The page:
Seven lessons from the Global Financial Crisis for investors

The key lessons for investors from the Global Financial Crisis (GFC) are that: there is always a cycle; while each cycle is different, markets are pushed to extremes of valuation and sentiment; high returns come with higher risk; be sceptical of financial engineering or hard-to-understand products; avoid too much gearing or gearing of the wrong sort; the importance of proper diversification; and the importance of asset allocation.

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The US Economy – Does The Flattening Yield Curve Indicate Recession Is Imminent?

Ever since the Global Financial Crisis (GFC) there has been an obsession with looking for the next recession. In this regard, over the last year or so there has been increasing concern that a flattening yield curve in the US – ie the gap between long-term bond yields and short-term borrowing rates has been declining – is signalling a downturn and, if it goes negative, a recession in the US.

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2017-18 Saw Strong Returns For Diversified Investors

The past financial year saw solid returns for investors but it was a story of two halves. While the December half year was strong as global share markets moved to factor in stronger global growth and profits helped by US tax cuts, the last six months have been messier and more constrained – with US inflation and interest rate worries, trade war fears, uncertainty around Italy, renewed China and emerging market worries and falling home prices in Australia.

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Correction Time For Shares?

2017 was unusual for US shares. While Japanese, European and Australian shares had decent corrections throughout the year of around 5 to 7%, the US share market as measured by the S&P 500 saw only very mild pullbacks of less than 3%. This was against the backdrop of a strongly rising trend thanks to very positive economic conditions and President Trump’s business friendly policies.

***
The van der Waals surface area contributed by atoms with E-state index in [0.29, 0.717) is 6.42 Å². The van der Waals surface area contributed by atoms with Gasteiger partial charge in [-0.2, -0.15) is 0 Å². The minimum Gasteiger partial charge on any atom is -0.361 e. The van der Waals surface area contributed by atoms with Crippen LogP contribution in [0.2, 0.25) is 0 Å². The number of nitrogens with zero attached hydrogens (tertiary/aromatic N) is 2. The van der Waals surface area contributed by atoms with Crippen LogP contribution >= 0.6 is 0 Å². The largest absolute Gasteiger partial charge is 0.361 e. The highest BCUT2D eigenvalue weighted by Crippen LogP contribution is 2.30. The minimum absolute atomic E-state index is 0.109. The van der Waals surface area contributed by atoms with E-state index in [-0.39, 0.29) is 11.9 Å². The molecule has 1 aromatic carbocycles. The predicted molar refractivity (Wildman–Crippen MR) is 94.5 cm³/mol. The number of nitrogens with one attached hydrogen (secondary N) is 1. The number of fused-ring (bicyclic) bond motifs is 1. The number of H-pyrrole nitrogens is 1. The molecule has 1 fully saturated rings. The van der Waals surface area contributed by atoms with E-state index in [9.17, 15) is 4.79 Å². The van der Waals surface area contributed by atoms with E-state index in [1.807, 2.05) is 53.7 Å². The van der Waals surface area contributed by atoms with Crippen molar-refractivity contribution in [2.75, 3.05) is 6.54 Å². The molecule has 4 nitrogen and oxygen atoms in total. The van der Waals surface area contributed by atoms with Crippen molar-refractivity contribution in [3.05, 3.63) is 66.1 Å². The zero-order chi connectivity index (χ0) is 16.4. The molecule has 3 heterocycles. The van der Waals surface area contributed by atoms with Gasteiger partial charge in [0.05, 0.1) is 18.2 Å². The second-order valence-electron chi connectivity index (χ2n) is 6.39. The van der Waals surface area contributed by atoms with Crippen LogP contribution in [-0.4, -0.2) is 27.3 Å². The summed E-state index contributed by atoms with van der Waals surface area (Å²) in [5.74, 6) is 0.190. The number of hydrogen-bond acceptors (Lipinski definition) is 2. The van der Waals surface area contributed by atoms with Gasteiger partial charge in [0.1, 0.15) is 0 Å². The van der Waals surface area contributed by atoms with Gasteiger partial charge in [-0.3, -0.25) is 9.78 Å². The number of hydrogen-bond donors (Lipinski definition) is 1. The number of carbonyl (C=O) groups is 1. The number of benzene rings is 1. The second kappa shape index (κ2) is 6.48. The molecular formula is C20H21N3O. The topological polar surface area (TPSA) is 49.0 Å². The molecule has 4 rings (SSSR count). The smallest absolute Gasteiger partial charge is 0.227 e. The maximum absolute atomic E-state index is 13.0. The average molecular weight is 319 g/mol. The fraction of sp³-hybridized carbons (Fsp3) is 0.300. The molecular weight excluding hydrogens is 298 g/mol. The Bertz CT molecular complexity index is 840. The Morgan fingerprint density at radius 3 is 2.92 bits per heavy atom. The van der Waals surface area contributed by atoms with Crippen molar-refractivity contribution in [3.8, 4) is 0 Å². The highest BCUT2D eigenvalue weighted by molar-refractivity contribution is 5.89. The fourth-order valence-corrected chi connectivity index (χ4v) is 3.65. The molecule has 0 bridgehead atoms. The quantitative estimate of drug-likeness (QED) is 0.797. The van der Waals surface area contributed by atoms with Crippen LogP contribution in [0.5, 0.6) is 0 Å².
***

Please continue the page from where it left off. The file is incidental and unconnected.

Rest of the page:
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Why Cautious Optimism Is Better For Your Investment Health Than Perma Pessimism

At the start of last year, with global and Australian shares down around 20% from their April/May 2015 highs, the big worry was that the global economy was going back into recession and that there will be another Global Financial Crisis (GFC). Now, with share markets having had a strong run higher, it seems to have been replaced by worries that a crash is around the corner and this will give us the global recession and new GFC that we missed last year!

Australians seem particularly vulnerable to worries these days. On the weekend I read that Australians are suffering from an “epidemic of anxiety” and that out of a survey of 24 nations Australians ranked in the upper half in terms of worries about a health epidemic (9th highest), a terrorist attack (8th highest) and a nuclear attack (5th highest) – way above South Korea in terms of the latter despite Kim Jong-un’s new found nuclear capability just across the border! And a Roy Morgan survey has found that only 31% of surveyed Australians expect next year to be a better year than 2017, which is the lowest on record and only just above the 30% who expect next year to be worse. See the next chart.

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Bubbles, Busts, Investor Psychology..& Bitcoin

The surge in bitcoin has attracted much interest. Over the last five years, it has soared from $US12 to over $US8000; this year it’s up 760%. Its enthusiasts see it as the currency of the future and increasingly as a way to instant riches with rapid price gains only reinforcing this view. An alternative view is that it is just another in a long string of bubbles in investment markets.

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